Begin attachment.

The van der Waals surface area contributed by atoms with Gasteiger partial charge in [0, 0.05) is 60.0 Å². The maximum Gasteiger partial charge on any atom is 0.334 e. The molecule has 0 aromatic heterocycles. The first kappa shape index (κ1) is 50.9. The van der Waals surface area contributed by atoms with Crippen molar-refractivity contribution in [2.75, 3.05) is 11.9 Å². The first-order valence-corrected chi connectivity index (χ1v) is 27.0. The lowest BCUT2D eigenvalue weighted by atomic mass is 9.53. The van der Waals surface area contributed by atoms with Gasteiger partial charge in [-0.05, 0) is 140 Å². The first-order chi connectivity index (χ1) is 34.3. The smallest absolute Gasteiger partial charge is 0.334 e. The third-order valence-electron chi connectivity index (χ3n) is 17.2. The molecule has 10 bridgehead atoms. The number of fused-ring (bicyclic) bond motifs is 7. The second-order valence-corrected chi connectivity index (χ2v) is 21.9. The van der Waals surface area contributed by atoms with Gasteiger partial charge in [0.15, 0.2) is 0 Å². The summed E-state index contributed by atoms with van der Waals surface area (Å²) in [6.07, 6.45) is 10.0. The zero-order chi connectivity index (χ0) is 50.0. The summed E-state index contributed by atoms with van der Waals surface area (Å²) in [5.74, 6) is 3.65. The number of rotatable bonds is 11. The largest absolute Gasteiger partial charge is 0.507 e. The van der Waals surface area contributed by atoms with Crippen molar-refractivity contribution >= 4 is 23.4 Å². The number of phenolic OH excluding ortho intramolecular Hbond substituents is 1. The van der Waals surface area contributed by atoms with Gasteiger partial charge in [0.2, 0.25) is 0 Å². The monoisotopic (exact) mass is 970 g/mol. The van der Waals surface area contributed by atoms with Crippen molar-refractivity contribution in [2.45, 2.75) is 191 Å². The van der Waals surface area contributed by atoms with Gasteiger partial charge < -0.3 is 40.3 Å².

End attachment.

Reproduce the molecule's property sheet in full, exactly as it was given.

The van der Waals surface area contributed by atoms with Gasteiger partial charge in [0, 0.05) is 60.0 Å². The maximum Gasteiger partial charge on any atom is 0.334 e. The molecule has 0 aromatic heterocycles. The first kappa shape index (κ1) is 50.9. The van der Waals surface area contributed by atoms with Crippen molar-refractivity contribution in [2.75, 3.05) is 11.9 Å². The first-order valence-corrected chi connectivity index (χ1v) is 27.0. The lowest BCUT2D eigenvalue weighted by atomic mass is 9.53. The van der Waals surface area contributed by atoms with Gasteiger partial charge in [-0.05, 0) is 140 Å². The first-order chi connectivity index (χ1) is 34.3. The smallest absolute Gasteiger partial charge is 0.334 e. The third-order valence-electron chi connectivity index (χ3n) is 17.2. The molecule has 10 bridgehead atoms. The number of fused-ring (bicyclic) bond motifs is 7. The second-order valence-corrected chi connectivity index (χ2v) is 21.9. The van der Waals surface area contributed by atoms with Gasteiger partial charge in [0.15, 0.2) is 0 Å². The summed E-state index contributed by atoms with van der Waals surface area (Å²) in [6.07, 6.45) is 10.0. The zero-order chi connectivity index (χ0) is 50.0. The summed E-state index contributed by atoms with van der Waals surface area (Å²) in [5.74, 6) is 3.65. The number of rotatable bonds is 11. The largest absolute Gasteiger partial charge is 0.507 e. The van der Waals surface area contributed by atoms with Crippen molar-refractivity contribution >= 4 is 23.4 Å². The number of phenolic OH excluding ortho intramolecular Hbond substituents is 1. The van der Waals surface area contributed by atoms with Gasteiger partial charge in [0.2, 0.25) is 0 Å². The monoisotopic (exact) mass is 970 g/mol. The van der Waals surface area contributed by atoms with Crippen molar-refractivity contribution in [2.45, 2.75) is 191 Å². The van der Waals surface area contributed by atoms with Gasteiger partial charge < -0.3 is 40.3 Å².